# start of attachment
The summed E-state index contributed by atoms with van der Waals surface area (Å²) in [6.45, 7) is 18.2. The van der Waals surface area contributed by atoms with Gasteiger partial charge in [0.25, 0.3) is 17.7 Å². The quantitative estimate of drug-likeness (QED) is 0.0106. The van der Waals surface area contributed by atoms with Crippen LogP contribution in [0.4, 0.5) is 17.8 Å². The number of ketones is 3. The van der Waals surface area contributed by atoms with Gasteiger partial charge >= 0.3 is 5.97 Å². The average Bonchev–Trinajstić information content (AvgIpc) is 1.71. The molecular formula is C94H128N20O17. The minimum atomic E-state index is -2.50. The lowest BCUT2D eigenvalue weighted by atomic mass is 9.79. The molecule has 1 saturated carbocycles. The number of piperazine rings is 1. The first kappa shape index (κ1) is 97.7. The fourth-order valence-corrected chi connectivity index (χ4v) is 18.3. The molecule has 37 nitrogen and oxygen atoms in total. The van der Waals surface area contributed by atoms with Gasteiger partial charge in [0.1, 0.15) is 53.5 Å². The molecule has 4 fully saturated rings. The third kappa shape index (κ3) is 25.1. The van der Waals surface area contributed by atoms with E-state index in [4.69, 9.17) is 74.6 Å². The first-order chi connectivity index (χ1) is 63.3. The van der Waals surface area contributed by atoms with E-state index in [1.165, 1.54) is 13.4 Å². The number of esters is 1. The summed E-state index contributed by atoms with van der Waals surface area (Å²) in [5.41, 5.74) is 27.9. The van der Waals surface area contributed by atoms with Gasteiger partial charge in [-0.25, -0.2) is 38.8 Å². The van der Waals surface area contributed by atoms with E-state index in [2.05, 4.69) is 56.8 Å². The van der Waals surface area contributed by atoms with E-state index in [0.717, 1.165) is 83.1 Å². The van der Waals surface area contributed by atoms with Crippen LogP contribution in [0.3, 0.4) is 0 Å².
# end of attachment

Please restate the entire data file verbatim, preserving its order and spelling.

The summed E-state index contributed by atoms with van der Waals surface area (Å²) in [6.45, 7) is 18.2. The van der Waals surface area contributed by atoms with Gasteiger partial charge in [0.25, 0.3) is 17.7 Å². The quantitative estimate of drug-likeness (QED) is 0.0106. The van der Waals surface area contributed by atoms with Crippen LogP contribution in [0.4, 0.5) is 17.8 Å². The number of ketones is 3. The van der Waals surface area contributed by atoms with Gasteiger partial charge >= 0.3 is 5.97 Å². The average Bonchev–Trinajstić information content (AvgIpc) is 1.71. The molecular formula is C94H128N20O17. The minimum atomic E-state index is -2.50. The lowest BCUT2D eigenvalue weighted by atomic mass is 9.79. The molecule has 1 saturated carbocycles. The number of piperazine rings is 1. The first kappa shape index (κ1) is 97.7. The fourth-order valence-corrected chi connectivity index (χ4v) is 18.3. The molecule has 37 nitrogen and oxygen atoms in total. The van der Waals surface area contributed by atoms with Gasteiger partial charge in [0.1, 0.15) is 53.5 Å². The molecule has 4 fully saturated rings. The third kappa shape index (κ3) is 25.1. The van der Waals surface area contributed by atoms with E-state index in [4.69, 9.17) is 74.6 Å². The first-order chi connectivity index (χ1) is 63.3. The van der Waals surface area contributed by atoms with E-state index in [1.165, 1.54) is 13.4 Å². The number of esters is 1. The summed E-state index contributed by atoms with van der Waals surface area (Å²) in [5.41, 5.74) is 27.9. The van der Waals surface area contributed by atoms with Gasteiger partial charge in [-0.25, -0.2) is 38.8 Å². The van der Waals surface area contributed by atoms with E-state index in [2.05, 4.69) is 56.8 Å². The van der Waals surface area contributed by atoms with E-state index in [0.717, 1.165) is 83.1 Å². The van der Waals surface area contributed by atoms with Crippen LogP contribution in [0.3, 0.4) is 0 Å².